Dinu Lipatti’s Valedictory Recordings

Notes for Opus Kura’s CD release of Lipatti’s recordings made in Geneva in July 1950

Dinu Lipatti made the last of his Abbey Road recordings in London on April 21, 1948. After a May 30 performance of the Bartok Third Concerto in Germany, he became so ill that he played only a handful of concerts in the subsequent 18 months. The pianist devised a ‘less tiring program’ for his recitals – Bach B-Flat Partita, Mozart A Minor Sonata, two Schubert Impromptus, and Fourteen Chopin Waltzes – yet still continued to give heroic concerto performances: his now legendary Zurich concert of February 7, 1950 featuring the Chopin E Minor Concerto led the director of the Jecklin Pianohaus to write to EMI producer Walter Legge with a suggestion that the company record Lipatti in Switzerland. EMI had already overturned such a proposal the year before, believing that Lipatti would be well enough to make the voyage to London in November 1949 to record the Bartok Third Concerto with Karajan and the Chopin Waltzes. At Easter 1950, however, Legge assured Lipatti that he would do what he could to record the pianist close to his home.

It was not long afterwards that Lipatti would begin injections of cortisone, a new treatment that conductor Paul Sacher, whose wife was active in the pharmaceuticals industry, had heard of the previous autumn when in the United States. The cost was exorbitant – eighteen British pounds a day – but was paid for by admirers such as Sacher, Menuhin, and Stravinsky. Lipatti’s doctor informed Legge that the pianist’s condition was improving but that the injections could not continue for long. Legge arranged for a van of recording equipment to travel to Geneva after recording concerts at Casals’ Prades Festival in June. Friends placed a house at Lipatti’s disposal, and some admirers purchased him a new Steinway ‘whom no other hands have caressed’, while the Jecklin Pianohaus provided a Hamburg Steinway. A studio at Radio Geneva was procured, and after the sound checks of July 2nd, Lipatti began 9 days of sessions, from July 3 to July 12, in an intensive schedule that led to him recording on 42 kilograms of tape (25 kilometres in length). The result is about two hours of performances that were released on both 78 and LP discs: the Bach B-Flat Partita and three transcriptions, the Mozart A Minor Sonata, and Fourteen Chopin Waltzes and a Mazurka.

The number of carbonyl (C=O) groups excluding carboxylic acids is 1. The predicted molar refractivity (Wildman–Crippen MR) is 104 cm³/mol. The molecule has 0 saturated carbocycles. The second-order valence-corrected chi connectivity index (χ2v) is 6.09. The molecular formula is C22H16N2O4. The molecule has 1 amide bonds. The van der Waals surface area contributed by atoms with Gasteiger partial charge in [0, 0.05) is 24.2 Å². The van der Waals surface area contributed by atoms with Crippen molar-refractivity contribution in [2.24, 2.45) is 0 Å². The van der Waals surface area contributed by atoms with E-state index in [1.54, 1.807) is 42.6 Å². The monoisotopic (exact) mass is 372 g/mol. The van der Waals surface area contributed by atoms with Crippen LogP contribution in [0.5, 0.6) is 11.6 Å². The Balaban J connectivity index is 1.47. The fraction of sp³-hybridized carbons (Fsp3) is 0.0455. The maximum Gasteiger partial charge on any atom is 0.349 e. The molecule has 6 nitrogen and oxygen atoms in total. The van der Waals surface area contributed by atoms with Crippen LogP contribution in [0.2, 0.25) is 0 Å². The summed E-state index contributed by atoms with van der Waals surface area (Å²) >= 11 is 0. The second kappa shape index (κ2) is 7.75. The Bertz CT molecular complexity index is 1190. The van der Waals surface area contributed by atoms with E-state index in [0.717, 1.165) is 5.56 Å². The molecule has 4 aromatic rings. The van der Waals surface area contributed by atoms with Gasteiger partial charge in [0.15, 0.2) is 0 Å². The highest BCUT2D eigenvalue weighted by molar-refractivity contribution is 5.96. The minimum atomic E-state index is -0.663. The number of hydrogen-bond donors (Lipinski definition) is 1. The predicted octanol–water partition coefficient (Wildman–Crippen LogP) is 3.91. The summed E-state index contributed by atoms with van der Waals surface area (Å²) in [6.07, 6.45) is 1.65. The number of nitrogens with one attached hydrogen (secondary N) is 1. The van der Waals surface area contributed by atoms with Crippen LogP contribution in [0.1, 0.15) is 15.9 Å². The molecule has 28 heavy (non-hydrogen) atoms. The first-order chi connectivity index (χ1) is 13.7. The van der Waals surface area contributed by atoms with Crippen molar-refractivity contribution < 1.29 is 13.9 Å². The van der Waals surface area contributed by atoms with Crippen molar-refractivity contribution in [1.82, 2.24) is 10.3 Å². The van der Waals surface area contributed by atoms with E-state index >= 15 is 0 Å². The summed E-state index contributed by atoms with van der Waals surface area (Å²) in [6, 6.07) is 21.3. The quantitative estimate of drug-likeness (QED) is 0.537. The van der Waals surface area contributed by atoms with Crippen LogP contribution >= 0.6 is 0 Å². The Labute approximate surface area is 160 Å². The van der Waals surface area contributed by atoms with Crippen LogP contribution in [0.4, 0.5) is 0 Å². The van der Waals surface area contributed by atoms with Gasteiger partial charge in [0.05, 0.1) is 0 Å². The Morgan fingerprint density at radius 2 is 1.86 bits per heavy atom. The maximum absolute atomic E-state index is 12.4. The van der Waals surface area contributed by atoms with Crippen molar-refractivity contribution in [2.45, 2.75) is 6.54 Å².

Lipatti’s valedictory recordings have been widely praised for their poise and equilibrium, becoming the standard by which all other performances of these works are judged. The pianist would sit in the recording van listening to playbacks with what one student described as ‘laser-like precision’ to ensure that the best possible performance would be issued. Especially remarkable is Lipatti’s stately command of Bach’s First Partita – recorded on the morning of Sunday July 9 – which demonstrates incredible rhythmic and textural clarity that allow the counterpoint and polyphony to shine through. The Bach transcriptions he plays with reverence and tranquility. ‘Jesu, Joy of Man’s Desiring’ is particularly imbued with air of majesty: Lipatti had not been fully satisfied with the version released in 1947, and at the evening session of July 10 he finally recorded his ideal performance. Lipatti’s first and only commercial Mozart recording is the A Minor Sonata, which captures the pathos and operatic style of a composer who had also suffered ill health. The recording was made the evening of July 9, after which Lipatti made several further takes of Chopin Waltzes and as the engineers took a break, he played ‘Stormy Weather’ (which unfortunately seems not to have been recorded)!